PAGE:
Front Desk Dental Reception – Not Enough Coverage at the Front Desk

Dentist’s question: Usually, my front desk dental reception position will try to engage a new patient on the phone, but the other phone lines will ring, constantly interrupting her. We have a small office so multiple front desk personnel are not feasible and the assistants are not available to answer the phones. How do you handle this?

My Reply: Front Desk Dental Reception Employee

You said you have a small office. How small is small? I know you may not like my answer but if you find you are unable to have your front desk receptionist handle all the calls well without letting many go to voicemail, you may be missing out on a lot of opportunity to grow and give amazing customer service. Have you kept track of when the higher volume of calls is coming in? If you have certain days that tend to be busier than others, you may want to consider having someone that can assist with the phones on at least those days or get a part time receptionist that can at least help be a warm body to take messages. That’s why there are so many of those call answering services these days…because they are needed (and they charge a lot for a good service too vs just hiring someone in your own office)!

When the front desk dental reception employee is on the phone with a new potential patient, it carries the same weight as when you are presenting treatment to a patient. There should be no interruptions that tell that patient they are less than important. We know that the cost of a new patient in a general dentistry office is an average of $642 for the first year (per ADA). In a cosmetic dentistry office the new patient value is much greater. If you hired someone even at $12/hr just to help answer phones and gave them 25 hours per week at the most, that’s only $300…well worth the investment if they can help schedule at least one new patient.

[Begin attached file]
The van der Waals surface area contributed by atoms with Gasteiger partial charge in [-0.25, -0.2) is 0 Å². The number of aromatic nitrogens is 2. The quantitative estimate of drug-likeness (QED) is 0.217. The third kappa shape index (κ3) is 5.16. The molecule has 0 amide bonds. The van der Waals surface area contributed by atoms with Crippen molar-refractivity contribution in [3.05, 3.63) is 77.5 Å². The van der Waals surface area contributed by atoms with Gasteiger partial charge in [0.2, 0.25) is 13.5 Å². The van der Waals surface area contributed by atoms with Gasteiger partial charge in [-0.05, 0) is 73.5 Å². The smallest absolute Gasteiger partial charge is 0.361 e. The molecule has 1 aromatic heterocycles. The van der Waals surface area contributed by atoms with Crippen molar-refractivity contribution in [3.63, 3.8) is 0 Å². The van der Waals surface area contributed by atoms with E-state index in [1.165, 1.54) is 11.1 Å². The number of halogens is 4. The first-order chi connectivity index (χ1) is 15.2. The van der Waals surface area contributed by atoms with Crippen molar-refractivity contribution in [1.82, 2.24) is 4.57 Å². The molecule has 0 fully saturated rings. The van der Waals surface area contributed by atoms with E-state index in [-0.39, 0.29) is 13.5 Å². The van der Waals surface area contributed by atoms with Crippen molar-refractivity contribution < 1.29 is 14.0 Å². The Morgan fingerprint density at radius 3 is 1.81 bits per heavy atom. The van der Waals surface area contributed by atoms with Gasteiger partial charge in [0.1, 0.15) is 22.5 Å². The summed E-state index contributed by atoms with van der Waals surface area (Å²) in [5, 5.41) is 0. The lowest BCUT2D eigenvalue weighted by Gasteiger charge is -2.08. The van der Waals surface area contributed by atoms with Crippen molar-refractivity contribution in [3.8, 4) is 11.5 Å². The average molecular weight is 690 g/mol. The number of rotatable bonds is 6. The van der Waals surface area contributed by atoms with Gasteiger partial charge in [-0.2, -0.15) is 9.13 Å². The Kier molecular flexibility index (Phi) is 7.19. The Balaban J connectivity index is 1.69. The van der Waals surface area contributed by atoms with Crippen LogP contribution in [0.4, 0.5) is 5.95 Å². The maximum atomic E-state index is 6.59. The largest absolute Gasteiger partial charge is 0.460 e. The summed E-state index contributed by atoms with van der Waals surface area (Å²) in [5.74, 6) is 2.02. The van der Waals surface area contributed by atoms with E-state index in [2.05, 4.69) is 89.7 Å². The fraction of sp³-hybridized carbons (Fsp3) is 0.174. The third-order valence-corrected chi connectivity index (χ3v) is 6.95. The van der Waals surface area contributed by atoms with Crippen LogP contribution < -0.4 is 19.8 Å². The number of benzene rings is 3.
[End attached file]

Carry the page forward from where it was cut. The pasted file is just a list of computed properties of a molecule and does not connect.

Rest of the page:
Watch Dental Practice Excellence, where Alex, our CEO goes into more detail about phone skills and what you are missing out on.

You have to see the people at the front desk as an investment, just like you see a marketing expense. If calls are being missed, that’s income that’s being missed. Some people will call back, but some patients see having you lines tied up or going to voicemail or being placed on hold multiple times as a reflection of what level of service they will expect if they become a patient of your office. Most people will just say “the heck with that office” and then go somewhere, where they will be treated like a VIP.

If you can have some backup or get a part time person, that’s ideal and necessary. If you couldn’t see all the patients that came to you, you would hopefully invest in an associate…it’s the same with the phones. The last resort, if you can’t do any of that is – the new patient comes first. Why? Because they are more fickle than your existing patients. Have your receptionist finish up taking the time on the phone with the new patient and let the other calls go to voicemail. Then call the rest back right away.

A related question I received was when you get new patient phone calls and have a patient in front of you, what do you do? I answer it in this blog post Dental Front Desk Etiquette: Who’s the More Important Patient?

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